• jennifervallens

Stress: Bring it On

Updated: Nov 13, 2020

Do you know someone who keeps on keeping on, no matter what life throws at them?


How do some continue to thrive, flourish, and grow even stronger as they overcome the obstacles they face? The answer is resilience. In other words, facing the fear and doing it anyway.


Everyone experiences stress from time to time. Stress is the reaction to a triggering event or situation. There are different degrees of stress. A stressor may be short lived, or it can happen repeatedly over a long time. Some people manage stress more effectively and recover from stressful events more quickly than others.


The range of stressors may include:


  • Every day events can be stressful; running late for a meeting, not being prepared for a test, bills, getting cut off on the freeway.

  • Pressures from school, work, relationships, and negative thought loops in our heads.

  • Changes which may be sudden such as losing a job, divorce, or illness.

  • Tragic events that involved real danger and threat such as a major accident, war, assault, or natural disasters.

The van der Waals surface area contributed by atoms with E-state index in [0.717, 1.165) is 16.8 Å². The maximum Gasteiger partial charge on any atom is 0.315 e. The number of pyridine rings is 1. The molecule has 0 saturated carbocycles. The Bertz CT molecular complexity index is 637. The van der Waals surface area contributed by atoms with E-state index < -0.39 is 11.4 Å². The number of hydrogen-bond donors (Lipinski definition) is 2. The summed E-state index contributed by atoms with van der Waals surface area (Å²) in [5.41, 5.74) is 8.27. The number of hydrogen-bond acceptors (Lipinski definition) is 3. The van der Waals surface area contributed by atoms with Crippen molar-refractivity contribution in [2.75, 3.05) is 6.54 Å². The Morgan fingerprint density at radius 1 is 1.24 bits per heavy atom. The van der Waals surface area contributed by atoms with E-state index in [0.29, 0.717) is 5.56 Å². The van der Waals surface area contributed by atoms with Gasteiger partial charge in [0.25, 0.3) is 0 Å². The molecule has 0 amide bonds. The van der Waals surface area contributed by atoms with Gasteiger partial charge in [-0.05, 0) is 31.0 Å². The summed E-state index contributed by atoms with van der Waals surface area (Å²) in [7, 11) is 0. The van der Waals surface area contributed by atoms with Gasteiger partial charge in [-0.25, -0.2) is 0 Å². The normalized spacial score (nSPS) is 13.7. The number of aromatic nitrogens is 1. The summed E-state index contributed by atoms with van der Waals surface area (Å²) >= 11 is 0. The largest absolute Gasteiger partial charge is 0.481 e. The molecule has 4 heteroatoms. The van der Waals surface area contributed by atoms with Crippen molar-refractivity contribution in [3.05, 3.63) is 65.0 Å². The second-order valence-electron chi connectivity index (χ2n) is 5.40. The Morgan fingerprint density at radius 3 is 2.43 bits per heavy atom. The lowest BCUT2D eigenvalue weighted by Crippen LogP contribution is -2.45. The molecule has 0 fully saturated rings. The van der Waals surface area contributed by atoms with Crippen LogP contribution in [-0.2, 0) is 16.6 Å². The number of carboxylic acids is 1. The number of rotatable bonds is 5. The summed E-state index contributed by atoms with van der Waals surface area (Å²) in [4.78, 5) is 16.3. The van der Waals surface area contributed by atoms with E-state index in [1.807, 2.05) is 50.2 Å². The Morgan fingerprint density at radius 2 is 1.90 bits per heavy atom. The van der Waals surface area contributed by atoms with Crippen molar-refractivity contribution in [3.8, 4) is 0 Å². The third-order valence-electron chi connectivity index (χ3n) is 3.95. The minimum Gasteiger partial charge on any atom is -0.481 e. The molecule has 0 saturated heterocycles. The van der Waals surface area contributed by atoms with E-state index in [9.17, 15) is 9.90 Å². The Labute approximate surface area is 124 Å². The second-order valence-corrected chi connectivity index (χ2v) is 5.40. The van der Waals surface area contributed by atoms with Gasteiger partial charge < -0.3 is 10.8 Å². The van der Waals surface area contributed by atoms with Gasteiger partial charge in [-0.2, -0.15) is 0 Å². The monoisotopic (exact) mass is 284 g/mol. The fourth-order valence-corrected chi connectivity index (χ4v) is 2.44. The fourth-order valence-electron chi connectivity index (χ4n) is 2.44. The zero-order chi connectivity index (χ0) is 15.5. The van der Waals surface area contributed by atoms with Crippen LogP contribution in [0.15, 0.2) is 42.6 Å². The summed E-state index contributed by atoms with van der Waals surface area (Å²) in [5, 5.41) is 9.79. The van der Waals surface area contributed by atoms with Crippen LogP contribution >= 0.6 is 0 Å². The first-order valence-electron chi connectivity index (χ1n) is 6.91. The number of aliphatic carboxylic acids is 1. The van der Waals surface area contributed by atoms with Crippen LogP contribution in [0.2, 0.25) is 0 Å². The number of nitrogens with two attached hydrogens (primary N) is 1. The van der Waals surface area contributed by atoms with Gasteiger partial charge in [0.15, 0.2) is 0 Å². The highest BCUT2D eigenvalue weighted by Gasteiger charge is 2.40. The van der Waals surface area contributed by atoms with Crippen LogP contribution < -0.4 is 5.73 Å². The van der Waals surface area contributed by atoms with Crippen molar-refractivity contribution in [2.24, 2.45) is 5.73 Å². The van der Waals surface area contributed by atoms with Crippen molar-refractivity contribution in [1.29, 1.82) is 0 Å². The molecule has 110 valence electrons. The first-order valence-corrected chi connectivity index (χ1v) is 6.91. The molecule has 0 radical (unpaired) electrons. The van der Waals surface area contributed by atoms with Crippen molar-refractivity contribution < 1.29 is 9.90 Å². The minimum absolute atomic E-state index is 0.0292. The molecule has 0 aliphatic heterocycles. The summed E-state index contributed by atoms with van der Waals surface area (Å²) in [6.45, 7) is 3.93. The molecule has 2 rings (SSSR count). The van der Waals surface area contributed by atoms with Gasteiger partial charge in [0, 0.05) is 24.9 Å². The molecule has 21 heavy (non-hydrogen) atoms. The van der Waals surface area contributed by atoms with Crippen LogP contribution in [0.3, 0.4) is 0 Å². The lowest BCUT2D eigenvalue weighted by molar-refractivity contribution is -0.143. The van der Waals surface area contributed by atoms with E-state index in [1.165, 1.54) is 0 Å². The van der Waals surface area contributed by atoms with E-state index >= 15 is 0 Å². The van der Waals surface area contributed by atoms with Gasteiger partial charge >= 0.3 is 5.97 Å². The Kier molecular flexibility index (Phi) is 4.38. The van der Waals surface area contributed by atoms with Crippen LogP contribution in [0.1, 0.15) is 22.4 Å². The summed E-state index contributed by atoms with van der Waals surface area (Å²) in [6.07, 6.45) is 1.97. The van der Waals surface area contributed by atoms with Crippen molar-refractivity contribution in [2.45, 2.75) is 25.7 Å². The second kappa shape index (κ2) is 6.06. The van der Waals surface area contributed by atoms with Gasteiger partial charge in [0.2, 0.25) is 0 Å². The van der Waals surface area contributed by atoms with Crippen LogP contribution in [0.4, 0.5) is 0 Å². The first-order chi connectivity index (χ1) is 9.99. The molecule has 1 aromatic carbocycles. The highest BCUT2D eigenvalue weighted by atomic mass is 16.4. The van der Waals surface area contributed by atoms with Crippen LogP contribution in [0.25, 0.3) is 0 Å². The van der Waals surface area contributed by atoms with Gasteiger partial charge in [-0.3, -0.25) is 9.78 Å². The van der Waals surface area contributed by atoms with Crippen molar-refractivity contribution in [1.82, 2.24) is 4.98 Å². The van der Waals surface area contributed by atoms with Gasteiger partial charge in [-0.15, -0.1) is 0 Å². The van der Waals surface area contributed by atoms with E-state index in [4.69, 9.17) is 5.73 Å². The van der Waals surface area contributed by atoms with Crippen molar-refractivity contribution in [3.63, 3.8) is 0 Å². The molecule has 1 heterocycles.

Whatever the cause of the stress is, the bodies’ response is the same.


So, what is stress?


Stress is the body's reaction to harmful situations. When we feel threatened or worry about things outside of our control, our bodies respond by activating our sympathetic nervous system. Input comes in and our brain interprets a threat and danger. The brain releases chemicals, known as stress hormones, into our bloodstream signaling our central nervous system to prepare our body to act. This reaction is known as "fight-or-flight,” or the stress response.


The chemicals that are released in our brain during stress are Cortisol and Epinephrine (also known as Adrenaline). The Cortisol turns sugar and fat stored in the body into energy and heightens our senses to address the threat. The Adrenaline is what gives us a kick start or jolt into action.


When the sympathetic system is turned on, the pupils dilate, the heart rate increases, the breath shortens, muscles tighten, and blood pressure rises. More energy, blood, and oxygen flow to large muscles in our trunk, arms, and legs to prepare us to fight or flee.

When we feel the stress response in our body, it is an automatic response. Our conscious mind may or may not be able to analyze the situation and determine what to do. When we are aware of the real or imagined threat, we feel fear.


Stress is not harmful. In fact, it is a necessary function that keeps us safe. Our bodies naturally recover from this state once the initial trigger is removed. Our parasympathetic system is then switched on and begins to calm the body down. Both systems work in tandem to keep our bodies in balance.